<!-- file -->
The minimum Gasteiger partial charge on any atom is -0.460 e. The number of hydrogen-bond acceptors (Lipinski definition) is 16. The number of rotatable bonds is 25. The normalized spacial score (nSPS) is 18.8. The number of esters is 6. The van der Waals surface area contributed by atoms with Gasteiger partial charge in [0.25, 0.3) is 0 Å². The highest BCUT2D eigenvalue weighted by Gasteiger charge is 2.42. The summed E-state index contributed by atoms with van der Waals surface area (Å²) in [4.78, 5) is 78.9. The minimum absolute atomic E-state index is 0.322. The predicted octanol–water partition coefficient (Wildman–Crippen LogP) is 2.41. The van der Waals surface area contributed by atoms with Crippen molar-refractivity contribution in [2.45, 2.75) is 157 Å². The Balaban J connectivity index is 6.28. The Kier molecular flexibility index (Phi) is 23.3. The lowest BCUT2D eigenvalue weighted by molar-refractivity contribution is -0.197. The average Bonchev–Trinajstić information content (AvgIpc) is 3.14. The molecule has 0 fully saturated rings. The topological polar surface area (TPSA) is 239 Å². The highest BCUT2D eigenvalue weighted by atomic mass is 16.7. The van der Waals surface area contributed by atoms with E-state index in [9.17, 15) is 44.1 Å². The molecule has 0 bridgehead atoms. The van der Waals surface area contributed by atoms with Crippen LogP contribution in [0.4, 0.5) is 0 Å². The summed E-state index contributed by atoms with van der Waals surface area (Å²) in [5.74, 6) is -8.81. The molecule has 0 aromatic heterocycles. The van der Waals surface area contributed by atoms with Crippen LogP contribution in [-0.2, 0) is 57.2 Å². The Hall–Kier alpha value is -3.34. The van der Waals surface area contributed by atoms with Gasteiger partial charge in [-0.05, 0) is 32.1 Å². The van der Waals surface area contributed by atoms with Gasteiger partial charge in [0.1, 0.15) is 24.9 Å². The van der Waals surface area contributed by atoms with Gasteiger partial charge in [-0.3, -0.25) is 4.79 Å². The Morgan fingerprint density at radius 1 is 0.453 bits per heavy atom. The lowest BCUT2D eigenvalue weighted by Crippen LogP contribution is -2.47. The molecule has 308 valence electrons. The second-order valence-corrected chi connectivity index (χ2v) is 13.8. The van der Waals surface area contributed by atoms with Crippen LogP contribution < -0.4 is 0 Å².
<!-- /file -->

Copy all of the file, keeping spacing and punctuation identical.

The minimum Gasteiger partial charge on any atom is -0.460 e. The number of hydrogen-bond acceptors (Lipinski definition) is 16. The number of rotatable bonds is 25. The normalized spacial score (nSPS) is 18.8. The number of esters is 6. The van der Waals surface area contributed by atoms with Gasteiger partial charge in [0.25, 0.3) is 0 Å². The highest BCUT2D eigenvalue weighted by Gasteiger charge is 2.42. The summed E-state index contributed by atoms with van der Waals surface area (Å²) in [4.78, 5) is 78.9. The minimum absolute atomic E-state index is 0.322. The predicted octanol–water partition coefficient (Wildman–Crippen LogP) is 2.41. The van der Waals surface area contributed by atoms with Crippen molar-refractivity contribution in [2.45, 2.75) is 157 Å². The Balaban J connectivity index is 6.28. The Kier molecular flexibility index (Phi) is 23.3. The lowest BCUT2D eigenvalue weighted by molar-refractivity contribution is -0.197. The average Bonchev–Trinajstić information content (AvgIpc) is 3.14. The molecule has 0 fully saturated rings. The topological polar surface area (TPSA) is 239 Å². The highest BCUT2D eigenvalue weighted by atomic mass is 16.7. The van der Waals surface area contributed by atoms with E-state index in [9.17, 15) is 44.1 Å². The molecule has 0 bridgehead atoms. The van der Waals surface area contributed by atoms with Crippen LogP contribution in [0.4, 0.5) is 0 Å². The summed E-state index contributed by atoms with van der Waals surface area (Å²) in [5.74, 6) is -8.81. The molecule has 0 aromatic heterocycles. The van der Waals surface area contributed by atoms with Crippen LogP contribution in [-0.2, 0) is 57.2 Å². The Hall–Kier alpha value is -3.34. The van der Waals surface area contributed by atoms with Gasteiger partial charge in [-0.05, 0) is 32.1 Å². The van der Waals surface area contributed by atoms with Gasteiger partial charge in [0.1, 0.15) is 24.9 Å². The van der Waals surface area contributed by atoms with Gasteiger partial charge in [-0.3, -0.25) is 4.79 Å². The Morgan fingerprint density at radius 1 is 0.453 bits per heavy atom. The lowest BCUT2D eigenvalue weighted by Crippen LogP contribution is -2.47. The molecule has 308 valence electrons. The second-order valence-corrected chi connectivity index (χ2v) is 13.8. The van der Waals surface area contributed by atoms with Crippen LogP contribution < -0.4 is 0 Å².